Exactly when the AMF population is too low for healthy vine establishment is not clear. I conducted numerous AMF inoculation trials when I first began working on grapevines over a decade ago in nurseries and new vineyards. Results from the vineyard trials showed that inoculation with AMF (produced in my lab) enhanced root colonization and improved vine growth in only one of five experiments conducted in the Willamette Valley. By year 2, however, the non-inoculated control vines no longer differed from inoculated ones, and in no case in the nursery or vineyard was vine survival significantly altered by inoculating with AMF. Viable AMF were present at all the sites where we conducted inoculation trials so that the control vines became colonized at every site to at least a small degree.

Post-Plant AMF Management.  Even though grapevines rely heavily on AMF to obtain ample P and often other nutrients, they also can reduce the extent of AMF colonization within their roots when nutrient status (particularly P) is high. Therefore, avoiding fertilizer applications unless a nutrient is demonstrated to be low or deficient is a good practice to reduce negative impacts on AMF. For example, AMF colonization of Pinot noir roots was reduced in vineyards receiving foliar P fertilizer sprays. Root colonization was also negatively correlated to leaf P and leaf nitrogen (N) concentrations across a survey of 31 Chardonnay and Pinot noir vineyards in the Willamette Valley. There is evidence from other farming systems that organic forms of nutrients are less harmful to AMF than synthetic fertilizers, but even organic sources including manure can reduce AMF and potentially reduce other benefits they provide if applied at high rates.

Soil applied fungicides will obviously harm AMF, but what about foliar fungicides? At this time, there is no evidence that the fungicides used in our spray programs to control powdery mildew and grey mold have a negative impact on AMF. However, reducing tillage can benefit AMF because tillage breaks up their hyphal networks in soil. Indeed, we showed that in-row cultivation reduced AMF colonization in Oregon vineyards as compared to herbicides (mainly glyphosate) used to suppress in-row weeds. Finally, in separate studies both east and west of the Cascades, AMF colonization in grapevine roots was lower in vines at wetter sites (west) or in vines that received more irrigation water (east). Therefore, applying less water will also enhance AMF in vineyards. Since AMF provide other benefits beyond their key role helping grapevines obtain P, choosing management options that enhance their abundance (or at least do the least harm) also improves other aspects of soil health.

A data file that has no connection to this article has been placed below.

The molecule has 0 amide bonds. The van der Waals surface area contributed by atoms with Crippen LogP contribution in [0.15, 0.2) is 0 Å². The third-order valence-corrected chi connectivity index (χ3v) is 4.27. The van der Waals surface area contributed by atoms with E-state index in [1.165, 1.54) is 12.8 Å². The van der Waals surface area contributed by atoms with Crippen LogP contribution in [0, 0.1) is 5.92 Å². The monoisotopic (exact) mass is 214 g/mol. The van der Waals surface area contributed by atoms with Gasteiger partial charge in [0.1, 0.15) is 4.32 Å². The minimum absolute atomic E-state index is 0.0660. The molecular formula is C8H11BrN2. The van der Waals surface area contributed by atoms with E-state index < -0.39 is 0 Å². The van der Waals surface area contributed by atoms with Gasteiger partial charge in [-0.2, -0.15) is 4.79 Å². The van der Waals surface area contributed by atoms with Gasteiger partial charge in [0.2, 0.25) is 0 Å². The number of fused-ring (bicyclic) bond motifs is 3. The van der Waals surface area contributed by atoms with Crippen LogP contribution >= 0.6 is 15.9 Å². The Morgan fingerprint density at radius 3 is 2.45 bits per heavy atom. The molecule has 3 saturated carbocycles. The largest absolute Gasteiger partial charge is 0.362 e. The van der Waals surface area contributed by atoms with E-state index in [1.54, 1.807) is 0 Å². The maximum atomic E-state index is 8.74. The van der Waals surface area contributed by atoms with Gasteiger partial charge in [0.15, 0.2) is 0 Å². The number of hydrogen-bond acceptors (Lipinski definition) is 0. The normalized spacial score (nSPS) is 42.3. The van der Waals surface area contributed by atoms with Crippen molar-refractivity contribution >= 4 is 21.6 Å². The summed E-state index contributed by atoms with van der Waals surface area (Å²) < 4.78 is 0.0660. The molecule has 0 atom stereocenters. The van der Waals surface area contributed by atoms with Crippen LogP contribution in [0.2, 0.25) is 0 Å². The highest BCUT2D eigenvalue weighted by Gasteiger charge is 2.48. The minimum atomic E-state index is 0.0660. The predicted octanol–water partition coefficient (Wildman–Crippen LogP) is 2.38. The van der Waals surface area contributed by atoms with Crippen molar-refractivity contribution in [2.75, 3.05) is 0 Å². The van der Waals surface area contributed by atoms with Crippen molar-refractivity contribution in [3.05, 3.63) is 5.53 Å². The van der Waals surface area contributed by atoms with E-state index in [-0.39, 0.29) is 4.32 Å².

Bunch Rots in the Pacific Northwest

Dr. Jay W. Pscheidt, Professor and Extension Plant Pathology Specialist, OSU Dept. of Botany and Plant Pathology
Dr. Patty Skinkis, Associate Professor, Viticulture Extension Specialist, OSU Dept. of Horticulture

As we get into fall with a little rain, we wanted to highlight the potential for various bunch rots. These bunch rots are weather-, disease- and insect-related. Botrytis bunch rot and sour rot are the two most frequently encountered in this region, but others that are important around the world are not common here.

Botrytis Bunch Rot
We in Extension have written about the ubiquitous Botrytis bunch rot off and on over the years. Water in the form of rain or irrigation drives this disease, especially at bloom and near harvest. The fungus can infect (gain entrance to) ovaries and colonize floral tissue at bloom. It then becomes inactive (quiescent) and does not reactivate until berries begin to ripen in the fall. Open training systems and cluster zone leaf removal help create an environment that does not favor the disease. Fungicides are less effective than canopy management but are useful in wet years. Fungicide use can be challenging since sprays need to go on well before you know whether it will be a wet season, and fungicide resistance is common and complicated by fungicides used in your powdery mildew program. Read more about Botrytis bunch rot here:

Powdery Mildew
Powdery mildew is not really a bunch rot. Depending on how early infection occurs, the result may be poor fruit set or small and split berries. By the time véraison rolls around there is not much of a cluster to rot.  Small or light infections of the berry, however, can also allow Botrytis to get a foothold. Good powdery mildew control will aid Botrytis bunch rot control. 

Sour Rot
New research out of New York has defined sour rot and given us clues as to how to manage it in the vineyard. Very specifically, sour rot occurs when the berry becomes brown AND has both ethanol and acetic acid accumulation, which gives it the characteristic sour vinegar smell. The ethanol is no surprise as it comes from yeasts, but the acetic acid comes from bacteria. There is a sequence of events that is required for sour rot to occur, and it starts with wounding.

Somehow the berry skin breaks, allowing entry of these organisms. This can happen through berry growth, rainy weather during ripening (as we had a few years ago) and/or insect or bird damage. The yeasts produce ethanol that is then converted to acetic acid by the bacteria. This is still not enough to get sour rot symptoms. In New York, fruit flies were critical for sour rot symptom development. They do not need to introduce the microorganisms but are a factor all in themselves, and that factor is unknown at this time. It is unknown whether other insects, such as yellow jackets, can also induce symptoms. Targeting fruit flies with insecticides in the vineyard did result in less sour rot development. Interestingly, targeting the microbes with anti-microbial sprays alone was not effective. You can learn more by reading:

Other Grape Rots